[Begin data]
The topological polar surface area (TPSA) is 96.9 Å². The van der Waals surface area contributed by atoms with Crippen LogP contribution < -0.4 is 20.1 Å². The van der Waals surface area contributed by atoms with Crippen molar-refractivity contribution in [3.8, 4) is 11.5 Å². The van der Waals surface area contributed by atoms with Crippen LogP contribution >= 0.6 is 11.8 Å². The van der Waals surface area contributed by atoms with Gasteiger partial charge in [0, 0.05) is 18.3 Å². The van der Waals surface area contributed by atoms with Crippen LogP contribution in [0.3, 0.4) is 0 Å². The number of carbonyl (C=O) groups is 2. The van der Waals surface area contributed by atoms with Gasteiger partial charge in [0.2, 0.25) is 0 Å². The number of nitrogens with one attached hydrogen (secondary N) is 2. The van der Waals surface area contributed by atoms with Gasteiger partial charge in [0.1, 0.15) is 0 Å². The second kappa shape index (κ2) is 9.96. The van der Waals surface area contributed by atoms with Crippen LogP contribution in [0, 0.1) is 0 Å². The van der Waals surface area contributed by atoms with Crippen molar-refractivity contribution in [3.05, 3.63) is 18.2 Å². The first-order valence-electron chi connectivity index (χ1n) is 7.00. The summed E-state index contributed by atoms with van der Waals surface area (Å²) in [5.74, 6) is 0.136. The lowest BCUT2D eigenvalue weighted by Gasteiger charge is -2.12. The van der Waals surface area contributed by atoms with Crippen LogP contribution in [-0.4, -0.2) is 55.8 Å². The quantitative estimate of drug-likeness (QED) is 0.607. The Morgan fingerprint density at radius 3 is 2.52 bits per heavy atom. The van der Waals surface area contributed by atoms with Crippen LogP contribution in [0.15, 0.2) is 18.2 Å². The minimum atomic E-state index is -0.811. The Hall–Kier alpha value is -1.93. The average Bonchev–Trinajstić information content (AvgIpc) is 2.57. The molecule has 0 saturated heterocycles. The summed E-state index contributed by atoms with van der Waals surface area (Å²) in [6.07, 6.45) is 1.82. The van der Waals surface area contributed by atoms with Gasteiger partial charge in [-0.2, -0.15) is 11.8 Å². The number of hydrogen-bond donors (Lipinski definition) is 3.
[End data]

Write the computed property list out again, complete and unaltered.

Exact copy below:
The topological polar surface area (TPSA) is 96.9 Å². The van der Waals surface area contributed by atoms with Crippen LogP contribution < -0.4 is 20.1 Å². The van der Waals surface area contributed by atoms with Crippen molar-refractivity contribution in [3.8, 4) is 11.5 Å². The van der Waals surface area contributed by atoms with Crippen LogP contribution >= 0.6 is 11.8 Å². The van der Waals surface area contributed by atoms with Gasteiger partial charge in [0, 0.05) is 18.3 Å². The van der Waals surface area contributed by atoms with Crippen LogP contribution in [0.3, 0.4) is 0 Å². The number of carbonyl (C=O) groups is 2. The van der Waals surface area contributed by atoms with Gasteiger partial charge in [0.2, 0.25) is 0 Å². The number of nitrogens with one attached hydrogen (secondary N) is 2. The van der Waals surface area contributed by atoms with Gasteiger partial charge in [0.1, 0.15) is 0 Å². The second kappa shape index (κ2) is 9.96. The van der Waals surface area contributed by atoms with Crippen LogP contribution in [0, 0.1) is 0 Å². The van der Waals surface area contributed by atoms with Crippen molar-refractivity contribution in [3.05, 3.63) is 18.2 Å². The first-order valence-electron chi connectivity index (χ1n) is 7.00. The summed E-state index contributed by atoms with van der Waals surface area (Å²) in [5.74, 6) is 0.136. The lowest BCUT2D eigenvalue weighted by Gasteiger charge is -2.12. The van der Waals surface area contributed by atoms with Crippen LogP contribution in [-0.4, -0.2) is 55.8 Å². The quantitative estimate of drug-likeness (QED) is 0.607. The Morgan fingerprint density at radius 3 is 2.52 bits per heavy atom. The van der Waals surface area contributed by atoms with Crippen LogP contribution in [0.15, 0.2) is 18.2 Å². The minimum atomic E-state index is -0.811. The Hall–Kier alpha value is -1.93. The average Bonchev–Trinajstić information content (AvgIpc) is 2.57. The molecule has 0 saturated heterocycles. The summed E-state index contributed by atoms with van der Waals surface area (Å²) in [6.07, 6.45) is 1.82. The van der Waals surface area contributed by atoms with Gasteiger partial charge in [-0.2, -0.15) is 11.8 Å². The number of hydrogen-bond donors (Lipinski definition) is 3.